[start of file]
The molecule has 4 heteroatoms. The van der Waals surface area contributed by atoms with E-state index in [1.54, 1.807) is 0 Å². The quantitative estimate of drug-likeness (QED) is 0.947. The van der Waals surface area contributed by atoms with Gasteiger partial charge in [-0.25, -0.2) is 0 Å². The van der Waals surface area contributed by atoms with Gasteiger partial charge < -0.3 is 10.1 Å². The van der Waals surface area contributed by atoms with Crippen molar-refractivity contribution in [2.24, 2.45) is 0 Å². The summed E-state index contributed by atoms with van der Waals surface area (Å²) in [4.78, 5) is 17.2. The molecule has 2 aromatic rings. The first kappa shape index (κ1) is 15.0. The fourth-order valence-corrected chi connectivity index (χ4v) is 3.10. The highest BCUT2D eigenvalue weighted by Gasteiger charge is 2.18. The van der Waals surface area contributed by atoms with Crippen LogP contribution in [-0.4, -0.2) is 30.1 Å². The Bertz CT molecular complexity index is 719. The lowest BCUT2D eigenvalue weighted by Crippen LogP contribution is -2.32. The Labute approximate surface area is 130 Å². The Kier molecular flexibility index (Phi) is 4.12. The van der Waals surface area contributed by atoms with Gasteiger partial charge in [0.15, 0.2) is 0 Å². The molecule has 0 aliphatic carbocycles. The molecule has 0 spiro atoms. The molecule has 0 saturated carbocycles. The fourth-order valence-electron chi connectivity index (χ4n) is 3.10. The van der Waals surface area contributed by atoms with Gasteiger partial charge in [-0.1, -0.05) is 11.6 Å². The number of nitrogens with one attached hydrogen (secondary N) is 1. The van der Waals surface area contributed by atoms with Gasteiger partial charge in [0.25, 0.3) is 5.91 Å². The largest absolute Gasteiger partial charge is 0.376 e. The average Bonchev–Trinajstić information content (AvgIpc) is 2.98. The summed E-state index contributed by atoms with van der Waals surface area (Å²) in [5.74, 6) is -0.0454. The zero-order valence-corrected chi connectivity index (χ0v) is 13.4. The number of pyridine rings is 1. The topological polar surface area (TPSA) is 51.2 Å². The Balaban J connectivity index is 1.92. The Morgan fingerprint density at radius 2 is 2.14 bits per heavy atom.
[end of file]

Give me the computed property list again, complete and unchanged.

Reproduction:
The molecule has 4 heteroatoms. The van der Waals surface area contributed by atoms with E-state index in [1.54, 1.807) is 0 Å². The quantitative estimate of drug-likeness (QED) is 0.947. The van der Waals surface area contributed by atoms with Gasteiger partial charge in [-0.25, -0.2) is 0 Å². The van der Waals surface area contributed by atoms with Gasteiger partial charge < -0.3 is 10.1 Å². The van der Waals surface area contributed by atoms with Crippen molar-refractivity contribution in [2.24, 2.45) is 0 Å². The summed E-state index contributed by atoms with van der Waals surface area (Å²) in [4.78, 5) is 17.2. The molecule has 2 aromatic rings. The first kappa shape index (κ1) is 15.0. The fourth-order valence-corrected chi connectivity index (χ4v) is 3.10. The highest BCUT2D eigenvalue weighted by Gasteiger charge is 2.18. The van der Waals surface area contributed by atoms with Crippen LogP contribution in [-0.4, -0.2) is 30.1 Å². The Bertz CT molecular complexity index is 719. The lowest BCUT2D eigenvalue weighted by Crippen LogP contribution is -2.32. The Labute approximate surface area is 130 Å². The Kier molecular flexibility index (Phi) is 4.12. The van der Waals surface area contributed by atoms with Gasteiger partial charge in [0.15, 0.2) is 0 Å². The molecule has 0 aliphatic carbocycles. The molecule has 0 spiro atoms. The molecule has 0 saturated carbocycles. The fourth-order valence-electron chi connectivity index (χ4n) is 3.10. The van der Waals surface area contributed by atoms with Gasteiger partial charge in [-0.1, -0.05) is 11.6 Å². The number of nitrogens with one attached hydrogen (secondary N) is 1. The van der Waals surface area contributed by atoms with Gasteiger partial charge in [0.25, 0.3) is 5.91 Å². The largest absolute Gasteiger partial charge is 0.376 e. The average Bonchev–Trinajstić information content (AvgIpc) is 2.98. The summed E-state index contributed by atoms with van der Waals surface area (Å²) in [5.74, 6) is -0.0454. The zero-order valence-corrected chi connectivity index (χ0v) is 13.4. The number of pyridine rings is 1. The topological polar surface area (TPSA) is 51.2 Å². The Balaban J connectivity index is 1.92. The Morgan fingerprint density at radius 2 is 2.14 bits per heavy atom.